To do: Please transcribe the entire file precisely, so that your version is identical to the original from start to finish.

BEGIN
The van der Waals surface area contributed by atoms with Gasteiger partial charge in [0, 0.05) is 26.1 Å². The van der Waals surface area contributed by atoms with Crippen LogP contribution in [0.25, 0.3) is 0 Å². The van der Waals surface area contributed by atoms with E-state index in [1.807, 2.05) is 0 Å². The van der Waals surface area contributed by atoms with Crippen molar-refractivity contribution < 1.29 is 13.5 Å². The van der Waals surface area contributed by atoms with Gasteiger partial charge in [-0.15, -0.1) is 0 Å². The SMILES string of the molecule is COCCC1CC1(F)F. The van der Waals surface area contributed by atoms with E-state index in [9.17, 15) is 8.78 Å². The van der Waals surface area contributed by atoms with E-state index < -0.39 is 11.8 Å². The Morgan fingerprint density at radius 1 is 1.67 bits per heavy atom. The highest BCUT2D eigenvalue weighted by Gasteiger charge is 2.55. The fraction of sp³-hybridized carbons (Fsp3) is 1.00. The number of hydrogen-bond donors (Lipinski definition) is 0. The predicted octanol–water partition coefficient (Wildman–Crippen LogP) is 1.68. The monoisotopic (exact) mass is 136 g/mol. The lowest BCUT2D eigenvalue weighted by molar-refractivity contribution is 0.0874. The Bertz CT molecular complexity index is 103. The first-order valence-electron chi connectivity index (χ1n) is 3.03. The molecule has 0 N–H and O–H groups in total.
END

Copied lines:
The van der Waals surface area contributed by atoms with Gasteiger partial charge in [0, 0.05) is 26.1 Å². The van der Waals surface area contributed by atoms with Crippen LogP contribution in [0.25, 0.3) is 0 Å². The van der Waals surface area contributed by atoms with E-state index in [1.807, 2.05) is 0 Å². The van der Waals surface area contributed by atoms with Crippen molar-refractivity contribution < 1.29 is 13.5 Å². The van der Waals surface area contributed by atoms with Gasteiger partial charge in [-0.15, -0.1) is 0 Å². The SMILES string of the molecule is COCCC1CC1(F)F. The van der Waals surface area contributed by atoms with E-state index in [9.17, 15) is 8.78 Å². The van der Waals surface area contributed by atoms with E-state index < -0.39 is 11.8 Å². The Morgan fingerprint density at radius 1 is 1.67 bits per heavy atom. The highest BCUT2D eigenvalue weighted by Gasteiger charge is 2.55. The fraction of sp³-hybridized carbons (Fsp3) is 1.00. The number of hydrogen-bond donors (Lipinski definition) is 0. The predicted octanol–water partition coefficient (Wildman–Crippen LogP) is 1.68. The monoisotopic (exact) mass is 136 g/mol. The lowest BCUT2D eigenvalue weighted by molar-refractivity contribution is 0.0874. The Bertz CT molecular complexity index is 103. The first-order valence-electron chi connectivity index (χ1n) is 3.03. The molecule has 0 N–H and O–H groups in total.